# Temperature Measurement using LM35 and AVR Microcontroller

In this project, we are measuring the temperature using the LM35 temperature sensor and display the reading on the 16×2 LCD display. After reading the temperature, sensor gives the analog output to the AVR ATmega8 microcontroller.

This analog output from the sensor is sent to the ADC0 of the atmega8 that converts the analog data to the digital by inbuilt ADC in it.

The atmega8 has 6 ADC channel i.e. ADC0-ADC5. It means we can connect six analog sensors. The Port C and ADC pins are multiplexed to each other. The primary function of this pins is as an I/O and secondary is as ADC. To enable the ADC we need to enable it by setting the internal register of the atmega8 by writing the programming code.

The project consists two parts.

• LCD connection with atmega8
• LM35 interfacing with atmega8

## What is LM35 Temperature Sensor

The LM35 series are precision integrated-circuit temperature sensors, whose output voltage is linearly proportional to the Celsius(Centigrade) temperature. The LM35 does not require any external calibration or trimming to provide typical accuracies of ±1⁄4°C at room temperature and ±3⁄4°C over a full −55 to +150°C temperature range.
Features

• Calibrated directly in ° Celsius (Centigrade)
• Linear + 10.0 mV/°C scale factor
• 0.5°C accuracy guaranteeable (at +25°C)
• Rated for full −55° to +150°C range
• Suitable for remote applications
• Low cost due to wafer-level trimming
• Operates from 4 to 30 volts
• Less than 60 μA current drain
• Low self-heating, 0.08°C in still air
• Nonlinearity only ±1⁄4°C typical
• Low impedance output, 0.1 W for 1 mA load

More about LM35 Datasheet.

## How to Calculate Analog to Digital Value – Formula

Use the following ratio:
e/V max  =  d/2 n– 1
where

• V max maximum voltage that the analog signal can assume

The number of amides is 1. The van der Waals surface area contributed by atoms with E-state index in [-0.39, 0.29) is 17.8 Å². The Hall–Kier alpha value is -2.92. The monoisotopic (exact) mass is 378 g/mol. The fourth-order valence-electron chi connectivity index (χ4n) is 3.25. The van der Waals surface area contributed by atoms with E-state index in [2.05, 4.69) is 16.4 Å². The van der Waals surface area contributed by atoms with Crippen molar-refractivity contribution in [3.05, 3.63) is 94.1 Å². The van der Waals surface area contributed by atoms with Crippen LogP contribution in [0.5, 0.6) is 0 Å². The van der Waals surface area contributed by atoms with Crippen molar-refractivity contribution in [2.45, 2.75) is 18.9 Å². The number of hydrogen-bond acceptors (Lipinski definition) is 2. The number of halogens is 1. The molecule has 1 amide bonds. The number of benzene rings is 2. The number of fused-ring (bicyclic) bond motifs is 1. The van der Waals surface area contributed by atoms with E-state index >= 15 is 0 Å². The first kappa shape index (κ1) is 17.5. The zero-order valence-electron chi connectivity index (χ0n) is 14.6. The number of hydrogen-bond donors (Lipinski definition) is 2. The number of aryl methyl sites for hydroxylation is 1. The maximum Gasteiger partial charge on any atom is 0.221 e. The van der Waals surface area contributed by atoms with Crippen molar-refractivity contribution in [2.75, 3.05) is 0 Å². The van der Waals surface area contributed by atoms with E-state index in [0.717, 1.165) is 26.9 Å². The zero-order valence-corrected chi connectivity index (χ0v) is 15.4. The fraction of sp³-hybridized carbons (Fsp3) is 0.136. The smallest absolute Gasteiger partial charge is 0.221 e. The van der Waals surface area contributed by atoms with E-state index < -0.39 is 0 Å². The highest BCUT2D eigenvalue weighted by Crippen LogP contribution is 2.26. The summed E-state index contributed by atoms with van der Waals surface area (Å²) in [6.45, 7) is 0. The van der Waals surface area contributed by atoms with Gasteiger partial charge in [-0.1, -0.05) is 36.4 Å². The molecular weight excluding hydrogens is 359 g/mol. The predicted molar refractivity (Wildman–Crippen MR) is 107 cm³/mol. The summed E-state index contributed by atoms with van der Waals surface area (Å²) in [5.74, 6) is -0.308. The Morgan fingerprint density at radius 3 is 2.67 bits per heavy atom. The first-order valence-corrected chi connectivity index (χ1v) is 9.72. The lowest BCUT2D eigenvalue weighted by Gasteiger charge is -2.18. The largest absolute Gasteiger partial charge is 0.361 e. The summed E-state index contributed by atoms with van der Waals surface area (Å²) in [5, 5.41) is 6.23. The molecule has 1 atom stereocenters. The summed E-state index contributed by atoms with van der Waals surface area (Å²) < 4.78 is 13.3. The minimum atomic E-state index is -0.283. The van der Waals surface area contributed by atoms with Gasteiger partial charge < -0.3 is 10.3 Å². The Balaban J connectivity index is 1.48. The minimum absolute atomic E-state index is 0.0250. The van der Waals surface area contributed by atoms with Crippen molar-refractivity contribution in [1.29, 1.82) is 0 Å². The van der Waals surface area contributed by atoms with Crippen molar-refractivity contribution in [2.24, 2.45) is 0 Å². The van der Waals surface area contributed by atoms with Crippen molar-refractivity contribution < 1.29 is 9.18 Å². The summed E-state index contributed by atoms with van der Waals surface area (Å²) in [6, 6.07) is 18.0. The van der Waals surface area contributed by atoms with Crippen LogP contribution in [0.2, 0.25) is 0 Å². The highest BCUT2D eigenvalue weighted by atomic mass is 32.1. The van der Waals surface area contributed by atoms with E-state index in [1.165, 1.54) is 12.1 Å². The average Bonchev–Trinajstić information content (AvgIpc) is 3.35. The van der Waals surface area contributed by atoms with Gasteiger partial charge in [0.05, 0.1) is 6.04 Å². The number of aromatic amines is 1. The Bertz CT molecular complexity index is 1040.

• number of bits available for the digital encoding, Here n = 10
• present digital encoding
• present analog voltage from sensor

#### Example:

How to Calculate the Digital Value if we have 30 °C temperature.
Here
scale factor = 10.0 mV/°C or 0.01V/°C
If we have 30 °C temperature than Voltage = 30 * 0.01 = 0.3V
So e = 0.30V
Vmax = 5V
d = e * 2 n– 1 / V max
d = 0.30 * 1023/5
d = 61.38 or almost double
Note: Every time we calculate the digital value, it is double to the temperature.
So in programming, we divide it by 2 for getting the approximate value of the temperature.

## LM35 Temperature Sensor AVR ATmega8 Code

#include <avr/io.h>
#include <avr/interrupt.h>
#include<util/delay.h>
#include”lcd.h”
char buffer[5];
int ReadADC(uint8_t ch)
{
ADMUX=ch;
ADCSRA |= (1<<ADSC);
while(!(ADCSRA&(1<<ADIF)));
ADCSRA|=(1<<ADIF);
return(ADC);
}

void initADC()
{
ADMUX=(1<<REFS0);
ADCSRA=(1<<ADEN)|(1<<ADIE)|(1<<ADPS2)|(1<<ADPS1);//|(0<<ADPS0);
}
int main()
{
lcd_init(LCD_DISP_ON);
lcd_clrscr();
initADC();
int analogVal;
DDRC=0b0000000;
while(1)
{
lcd_puts(“www.maxphi.com”);
lcd_gotoxy(0,1);
lcd_puts(“Temperature=”);
lcd_gotoxy(12,1);
analogVal=ReadADC(0);
analogVal=analogVal/2;
sprintf(buffer,”%d”,analogVal);
lcd_puts(buffer);
_delay_ms(20);
lcd_clrscr();
}
return 0;
}

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